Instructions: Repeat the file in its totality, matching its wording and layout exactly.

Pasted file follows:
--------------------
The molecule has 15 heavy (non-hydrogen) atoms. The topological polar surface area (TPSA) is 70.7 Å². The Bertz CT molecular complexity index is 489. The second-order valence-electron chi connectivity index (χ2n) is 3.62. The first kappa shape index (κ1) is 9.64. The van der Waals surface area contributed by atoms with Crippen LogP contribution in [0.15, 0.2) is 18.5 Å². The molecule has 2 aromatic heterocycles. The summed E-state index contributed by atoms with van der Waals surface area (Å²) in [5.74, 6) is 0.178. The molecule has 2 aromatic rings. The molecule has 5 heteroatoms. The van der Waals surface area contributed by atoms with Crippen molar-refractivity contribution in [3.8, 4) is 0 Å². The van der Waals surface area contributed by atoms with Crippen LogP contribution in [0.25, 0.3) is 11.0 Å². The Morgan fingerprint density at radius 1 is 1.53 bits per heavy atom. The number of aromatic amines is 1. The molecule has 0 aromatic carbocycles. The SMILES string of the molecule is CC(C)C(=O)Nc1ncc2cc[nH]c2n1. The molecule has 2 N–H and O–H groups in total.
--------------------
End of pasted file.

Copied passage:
The molecule has 15 heavy (non-hydrogen) atoms. The topological polar surface area (TPSA) is 70.7 Å². The Bertz CT molecular complexity index is 489. The second-order valence-electron chi connectivity index (χ2n) is 3.62. The first kappa shape index (κ1) is 9.64. The van der Waals surface area contributed by atoms with Crippen LogP contribution in [0.15, 0.2) is 18.5 Å². The molecule has 2 aromatic heterocycles. The summed E-state index contributed by atoms with van der Waals surface area (Å²) in [5.74, 6) is 0.178. The molecule has 2 aromatic rings. The molecule has 5 heteroatoms. The van der Waals surface area contributed by atoms with Crippen molar-refractivity contribution in [3.8, 4) is 0 Å². The van der Waals surface area contributed by atoms with Crippen LogP contribution in [0.25, 0.3) is 11.0 Å². The Morgan fingerprint density at radius 1 is 1.53 bits per heavy atom. The number of aromatic amines is 1. The molecule has 0 aromatic carbocycles. The SMILES string of the molecule is CC(C)C(=O)Nc1ncc2cc[nH]c2n1. The molecule has 2 N–H and O–H groups in total.